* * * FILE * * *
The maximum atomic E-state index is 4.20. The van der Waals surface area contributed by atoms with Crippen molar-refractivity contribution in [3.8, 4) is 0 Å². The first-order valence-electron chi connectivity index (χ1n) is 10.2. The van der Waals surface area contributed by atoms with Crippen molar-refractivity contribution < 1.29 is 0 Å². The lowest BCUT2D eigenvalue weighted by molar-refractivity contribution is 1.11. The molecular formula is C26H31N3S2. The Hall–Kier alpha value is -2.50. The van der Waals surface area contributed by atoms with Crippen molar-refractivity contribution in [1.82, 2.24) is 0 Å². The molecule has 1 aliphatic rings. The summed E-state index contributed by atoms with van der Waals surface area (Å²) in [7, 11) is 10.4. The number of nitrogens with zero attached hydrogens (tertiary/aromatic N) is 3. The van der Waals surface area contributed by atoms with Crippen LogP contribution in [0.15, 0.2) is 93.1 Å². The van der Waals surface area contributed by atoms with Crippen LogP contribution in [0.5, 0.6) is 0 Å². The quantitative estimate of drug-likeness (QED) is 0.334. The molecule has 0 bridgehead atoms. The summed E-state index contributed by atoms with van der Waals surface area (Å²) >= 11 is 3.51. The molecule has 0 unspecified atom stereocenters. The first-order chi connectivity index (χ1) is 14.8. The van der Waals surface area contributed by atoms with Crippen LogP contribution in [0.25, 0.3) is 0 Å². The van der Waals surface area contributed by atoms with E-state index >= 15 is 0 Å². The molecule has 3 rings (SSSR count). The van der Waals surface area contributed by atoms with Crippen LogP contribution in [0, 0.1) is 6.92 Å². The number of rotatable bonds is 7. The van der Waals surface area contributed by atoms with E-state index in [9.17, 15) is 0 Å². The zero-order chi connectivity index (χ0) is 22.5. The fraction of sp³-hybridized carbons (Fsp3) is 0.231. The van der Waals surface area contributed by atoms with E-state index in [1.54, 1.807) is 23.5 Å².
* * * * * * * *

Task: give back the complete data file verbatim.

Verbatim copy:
The maximum atomic E-state index is 4.20. The van der Waals surface area contributed by atoms with Crippen molar-refractivity contribution in [3.8, 4) is 0 Å². The first-order valence-electron chi connectivity index (χ1n) is 10.2. The van der Waals surface area contributed by atoms with Crippen molar-refractivity contribution < 1.29 is 0 Å². The lowest BCUT2D eigenvalue weighted by molar-refractivity contribution is 1.11. The molecular formula is C26H31N3S2. The Hall–Kier alpha value is -2.50. The van der Waals surface area contributed by atoms with Crippen molar-refractivity contribution in [1.82, 2.24) is 0 Å². The molecule has 1 aliphatic rings. The summed E-state index contributed by atoms with van der Waals surface area (Å²) in [7, 11) is 10.4. The number of nitrogens with zero attached hydrogens (tertiary/aromatic N) is 3. The van der Waals surface area contributed by atoms with Crippen LogP contribution in [0.15, 0.2) is 93.1 Å². The van der Waals surface area contributed by atoms with Crippen LogP contribution in [0.5, 0.6) is 0 Å². The quantitative estimate of drug-likeness (QED) is 0.334. The molecule has 0 bridgehead atoms. The summed E-state index contributed by atoms with van der Waals surface area (Å²) >= 11 is 3.51. The molecule has 0 unspecified atom stereocenters. The first-order chi connectivity index (χ1) is 14.8. The van der Waals surface area contributed by atoms with Crippen LogP contribution in [0.25, 0.3) is 0 Å². The van der Waals surface area contributed by atoms with E-state index >= 15 is 0 Å². The molecule has 3 rings (SSSR count). The van der Waals surface area contributed by atoms with Crippen LogP contribution in [0, 0.1) is 6.92 Å². The number of rotatable bonds is 7. The van der Waals surface area contributed by atoms with E-state index in [9.17, 15) is 0 Å². The zero-order chi connectivity index (χ0) is 22.5. The fraction of sp³-hybridized carbons (Fsp3) is 0.231. The van der Waals surface area contributed by atoms with E-state index in [1.54, 1.807) is 23.5 Å².